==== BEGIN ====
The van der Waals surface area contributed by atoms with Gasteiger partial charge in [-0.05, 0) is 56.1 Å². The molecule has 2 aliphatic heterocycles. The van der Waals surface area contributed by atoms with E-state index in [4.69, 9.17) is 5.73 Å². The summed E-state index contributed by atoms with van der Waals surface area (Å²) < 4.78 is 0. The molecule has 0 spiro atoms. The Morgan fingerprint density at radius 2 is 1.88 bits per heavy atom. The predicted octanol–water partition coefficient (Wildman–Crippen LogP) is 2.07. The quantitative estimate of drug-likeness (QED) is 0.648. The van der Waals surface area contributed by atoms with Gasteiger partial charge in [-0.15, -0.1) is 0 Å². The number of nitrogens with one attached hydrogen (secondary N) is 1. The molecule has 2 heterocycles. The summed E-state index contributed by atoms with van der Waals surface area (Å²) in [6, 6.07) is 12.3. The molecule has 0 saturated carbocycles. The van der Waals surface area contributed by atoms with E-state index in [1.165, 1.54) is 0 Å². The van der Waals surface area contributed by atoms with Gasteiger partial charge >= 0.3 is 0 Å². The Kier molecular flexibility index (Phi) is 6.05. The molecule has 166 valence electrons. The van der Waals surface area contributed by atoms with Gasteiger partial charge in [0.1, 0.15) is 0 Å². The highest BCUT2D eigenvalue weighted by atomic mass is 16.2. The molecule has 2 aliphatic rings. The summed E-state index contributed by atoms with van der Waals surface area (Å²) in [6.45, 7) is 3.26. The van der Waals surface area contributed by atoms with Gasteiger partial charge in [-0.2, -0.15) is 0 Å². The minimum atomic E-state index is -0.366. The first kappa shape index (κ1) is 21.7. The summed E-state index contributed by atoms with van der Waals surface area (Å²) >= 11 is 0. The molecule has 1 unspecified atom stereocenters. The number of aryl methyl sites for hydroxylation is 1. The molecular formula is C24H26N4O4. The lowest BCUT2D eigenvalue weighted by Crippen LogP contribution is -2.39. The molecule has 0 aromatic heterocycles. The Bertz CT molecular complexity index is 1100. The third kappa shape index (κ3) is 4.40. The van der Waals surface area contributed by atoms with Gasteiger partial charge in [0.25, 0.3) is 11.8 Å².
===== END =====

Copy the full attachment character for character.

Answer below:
The van der Waals surface area contributed by atoms with Gasteiger partial charge in [-0.05, 0) is 56.1 Å². The molecule has 2 aliphatic heterocycles. The van der Waals surface area contributed by atoms with E-state index in [4.69, 9.17) is 5.73 Å². The summed E-state index contributed by atoms with van der Waals surface area (Å²) < 4.78 is 0. The molecule has 0 spiro atoms. The Morgan fingerprint density at radius 2 is 1.88 bits per heavy atom. The predicted octanol–water partition coefficient (Wildman–Crippen LogP) is 2.07. The quantitative estimate of drug-likeness (QED) is 0.648. The van der Waals surface area contributed by atoms with Gasteiger partial charge in [-0.15, -0.1) is 0 Å². The number of nitrogens with one attached hydrogen (secondary N) is 1. The molecule has 2 heterocycles. The summed E-state index contributed by atoms with van der Waals surface area (Å²) in [6, 6.07) is 12.3. The molecule has 0 saturated carbocycles. The van der Waals surface area contributed by atoms with E-state index in [1.165, 1.54) is 0 Å². The van der Waals surface area contributed by atoms with Gasteiger partial charge >= 0.3 is 0 Å². The Kier molecular flexibility index (Phi) is 6.05. The molecule has 166 valence electrons. The van der Waals surface area contributed by atoms with Gasteiger partial charge in [0.1, 0.15) is 0 Å². The highest BCUT2D eigenvalue weighted by atomic mass is 16.2. The molecule has 2 aliphatic rings. The summed E-state index contributed by atoms with van der Waals surface area (Å²) in [6.45, 7) is 3.26. The van der Waals surface area contributed by atoms with Gasteiger partial charge in [-0.2, -0.15) is 0 Å². The minimum atomic E-state index is -0.366. The first kappa shape index (κ1) is 21.7. The summed E-state index contributed by atoms with van der Waals surface area (Å²) >= 11 is 0. The molecule has 1 unspecified atom stereocenters. The number of aryl methyl sites for hydroxylation is 1. The molecular formula is C24H26N4O4. The lowest BCUT2D eigenvalue weighted by Crippen LogP contribution is -2.39. The molecule has 0 aromatic heterocycles. The Bertz CT molecular complexity index is 1100. The third kappa shape index (κ3) is 4.40. The van der Waals surface area contributed by atoms with Gasteiger partial charge in [0.25, 0.3) is 11.8 Å².